Many Chinese netizens have shown their anger on the APA hotel's Facebook page, with the latest post attracting more than 800 comments from Chinese netizens, and the hotel's Facebook rating reduced to less than 2 points out of 5.

After a WeChat article that called on Web users to show their voice on Facebook spread widely on Friday, most of the comments started to appear.

Meanwhile, Chinese netizens also addressed comments to the Twitter accounts of prominent Japanese right-wing individuals to show their anger.

It's pretty funny how so many Chinese only bother to jump the firewall to do this stuff haha.

China's courts must firmly resist the Western idea of judicial independence and other ideologies that threaten the leadership of the ruling Communist Party, the country's top judge was reported as saying by the official China News Service.

People's Courts at all levels must disregard erroneous Western notions, including constitutional democracy and separation of powers, Chief Justice Zhou Qiang told a meeting of the Supreme People's Court on Saturday, the agency said.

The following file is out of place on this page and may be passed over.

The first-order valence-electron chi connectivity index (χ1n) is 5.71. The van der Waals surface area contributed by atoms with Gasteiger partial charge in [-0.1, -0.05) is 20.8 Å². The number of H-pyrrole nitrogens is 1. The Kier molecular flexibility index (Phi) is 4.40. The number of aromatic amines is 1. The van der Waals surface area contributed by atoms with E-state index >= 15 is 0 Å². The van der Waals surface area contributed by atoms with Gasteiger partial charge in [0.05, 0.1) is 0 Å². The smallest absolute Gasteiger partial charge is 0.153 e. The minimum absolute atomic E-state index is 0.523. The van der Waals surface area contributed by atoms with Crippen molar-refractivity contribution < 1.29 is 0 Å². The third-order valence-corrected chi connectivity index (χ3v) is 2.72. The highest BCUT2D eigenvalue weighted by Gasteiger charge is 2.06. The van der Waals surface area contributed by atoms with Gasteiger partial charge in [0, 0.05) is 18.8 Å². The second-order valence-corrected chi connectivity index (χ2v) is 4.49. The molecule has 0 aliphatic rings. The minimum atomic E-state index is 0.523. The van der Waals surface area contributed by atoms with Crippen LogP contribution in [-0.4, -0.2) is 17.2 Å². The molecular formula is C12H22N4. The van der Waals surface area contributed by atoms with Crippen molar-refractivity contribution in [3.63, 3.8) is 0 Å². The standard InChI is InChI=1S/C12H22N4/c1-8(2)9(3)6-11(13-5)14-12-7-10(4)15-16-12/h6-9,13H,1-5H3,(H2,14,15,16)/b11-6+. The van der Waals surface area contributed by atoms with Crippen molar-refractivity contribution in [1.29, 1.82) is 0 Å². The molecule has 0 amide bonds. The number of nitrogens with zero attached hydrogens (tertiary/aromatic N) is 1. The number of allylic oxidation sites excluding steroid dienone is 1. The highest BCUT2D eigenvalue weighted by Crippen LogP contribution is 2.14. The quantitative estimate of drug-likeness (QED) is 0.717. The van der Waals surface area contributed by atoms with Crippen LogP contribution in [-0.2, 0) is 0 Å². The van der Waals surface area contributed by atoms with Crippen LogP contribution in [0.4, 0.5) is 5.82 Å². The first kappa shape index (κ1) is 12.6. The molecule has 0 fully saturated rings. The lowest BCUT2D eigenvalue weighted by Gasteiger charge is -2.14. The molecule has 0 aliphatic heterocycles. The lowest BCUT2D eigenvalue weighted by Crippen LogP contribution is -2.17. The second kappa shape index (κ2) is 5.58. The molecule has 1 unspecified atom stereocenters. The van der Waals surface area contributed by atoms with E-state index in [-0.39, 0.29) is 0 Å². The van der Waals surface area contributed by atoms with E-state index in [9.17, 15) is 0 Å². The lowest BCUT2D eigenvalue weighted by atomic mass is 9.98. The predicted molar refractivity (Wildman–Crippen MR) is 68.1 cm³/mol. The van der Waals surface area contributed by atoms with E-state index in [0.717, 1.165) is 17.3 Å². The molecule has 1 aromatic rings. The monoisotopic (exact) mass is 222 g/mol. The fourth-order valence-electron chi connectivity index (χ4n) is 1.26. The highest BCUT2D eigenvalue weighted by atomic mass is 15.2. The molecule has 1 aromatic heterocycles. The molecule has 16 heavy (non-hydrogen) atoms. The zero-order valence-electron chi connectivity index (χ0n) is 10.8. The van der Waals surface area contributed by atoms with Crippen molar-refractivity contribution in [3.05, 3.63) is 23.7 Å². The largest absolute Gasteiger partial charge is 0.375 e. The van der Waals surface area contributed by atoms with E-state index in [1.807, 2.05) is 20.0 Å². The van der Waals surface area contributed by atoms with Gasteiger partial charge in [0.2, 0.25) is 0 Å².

CPC releases social media guidelines for Party members

Members of China's Communist Party are encouraged to think before they post on WeChat to avoid spreading rumors or 'inappropriate' information, according to official guidelines released Saturday.

The guidelines require that Party members promote 'positive energy' and 'resolute political stances' on their personal account that resist Western ideologies, read the release on, a site affiliated with China's publicity bureau.

Those found in violation will face punishment.